Understanding the 1094 and 1095 Forms

Carley Donovan

Learning the 1094 and 1095 Forms

As we enter the second reporting year for the ACA, it is important that both you and your employees understand what reports are necessary for your organization’s annual filings.

What Is The 1095?
The 1095 form acts as your “proof of insurance”. There are three different 1095 forms: A, B, and C, and each form is filled out by a different party:

  • 1095 A: Filed by the marketplace
  • 1095 B: Filed by other insurers
  • 1095 C: Filed by the employer

Employees at your organization will most likely get a 1095 C. However, there are exceptions for employees that have opted out of your coverage or do not average 30+ hours per week. These employees will be insured through the marketplace or another insurer and will receive the 1095 A or B.

What Is The 1095 Used For?
1095 forms are needed to fill out U.S. Individual Income Tax Return for 2016 (1040; line 61), Premium Tax Credit (8962), and Health Coverage Exemptions (8965) forms.

What Is The 1094?
Like the 1095, the 1094 has three different forms that are filled out by whichever insuring company is being used:

  • 1094 A: Filed by the marketplace
  • 1094 B: Filed by other insurers
  • 1094 C: Filed by the employer

The insurer (the marketplace, other insurer, or the employer) sends each person insured a copy of their 1095. A copy of each employee’s 1095 is also sent to the IRS. The 1094 acts as a ‘cover sheet’ for the 1095s submitted to the IRS and includes information regarding the employer.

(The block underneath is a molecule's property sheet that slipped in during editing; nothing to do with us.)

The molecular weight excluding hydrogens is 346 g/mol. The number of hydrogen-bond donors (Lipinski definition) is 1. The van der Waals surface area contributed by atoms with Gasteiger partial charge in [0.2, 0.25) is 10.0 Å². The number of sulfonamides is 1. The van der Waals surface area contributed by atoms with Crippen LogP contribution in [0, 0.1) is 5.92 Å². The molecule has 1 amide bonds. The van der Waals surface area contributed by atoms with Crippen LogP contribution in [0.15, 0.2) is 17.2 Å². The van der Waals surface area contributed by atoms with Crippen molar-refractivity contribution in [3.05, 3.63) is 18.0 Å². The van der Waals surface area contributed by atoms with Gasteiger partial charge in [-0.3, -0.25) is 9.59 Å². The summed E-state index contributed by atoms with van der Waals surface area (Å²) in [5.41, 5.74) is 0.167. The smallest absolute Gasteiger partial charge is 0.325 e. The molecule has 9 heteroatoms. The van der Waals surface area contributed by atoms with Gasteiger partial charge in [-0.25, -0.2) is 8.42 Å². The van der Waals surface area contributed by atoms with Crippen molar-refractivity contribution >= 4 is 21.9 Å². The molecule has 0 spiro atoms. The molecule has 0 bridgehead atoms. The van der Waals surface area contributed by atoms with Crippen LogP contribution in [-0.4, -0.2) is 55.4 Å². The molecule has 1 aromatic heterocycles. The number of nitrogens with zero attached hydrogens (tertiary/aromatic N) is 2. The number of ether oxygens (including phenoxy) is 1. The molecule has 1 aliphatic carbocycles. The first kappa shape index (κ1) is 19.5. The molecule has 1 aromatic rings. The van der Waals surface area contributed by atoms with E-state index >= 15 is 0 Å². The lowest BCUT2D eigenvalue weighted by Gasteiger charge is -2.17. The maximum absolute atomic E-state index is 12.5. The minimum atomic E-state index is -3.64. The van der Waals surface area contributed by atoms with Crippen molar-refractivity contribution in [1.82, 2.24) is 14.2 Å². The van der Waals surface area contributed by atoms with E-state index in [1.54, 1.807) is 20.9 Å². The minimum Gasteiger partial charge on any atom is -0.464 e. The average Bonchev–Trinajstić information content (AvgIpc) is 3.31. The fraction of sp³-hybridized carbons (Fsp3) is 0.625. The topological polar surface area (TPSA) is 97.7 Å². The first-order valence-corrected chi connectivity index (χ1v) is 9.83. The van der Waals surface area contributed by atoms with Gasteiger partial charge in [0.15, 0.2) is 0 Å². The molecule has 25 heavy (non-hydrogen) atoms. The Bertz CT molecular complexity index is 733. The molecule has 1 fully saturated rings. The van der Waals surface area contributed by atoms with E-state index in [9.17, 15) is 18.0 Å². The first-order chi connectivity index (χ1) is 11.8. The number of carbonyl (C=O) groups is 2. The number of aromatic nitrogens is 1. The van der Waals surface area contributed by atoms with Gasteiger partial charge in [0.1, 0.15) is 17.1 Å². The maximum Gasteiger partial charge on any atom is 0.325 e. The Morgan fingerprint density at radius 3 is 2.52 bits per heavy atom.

What Do I Need To Do As An Employer?
As an employer you will need to fill out and file a 1095 C for each of your employees that is insured through your organization. A copy of the 1095 C must be submitted to each employee insured, as well as to the IRS. You will also need to submit a 1094 C to the IRS with your organization information as well as the number of 1095 Cs included in your packet.

What Tools Are Available To Help?
The data needed to file 1095s are stored in an HRIS. The HRIS hosts electronic open enrollment and houses all benefits related information. It also stores and reports on hours worked, which shows which employees have averaged 30+ hours per week and are eligible for coverage. In order to ensure compliance, a unified HRIS is recommended to house data related to time & attendance, payroll, benefits, and more.

This DATIS Blog was written by Carley Donovan, DATIS, on December 8th, 2016 and may not be re-posted without permission.

The post Understanding the 1094 and 1095 Forms appeared first on DATIS HR Cloud.


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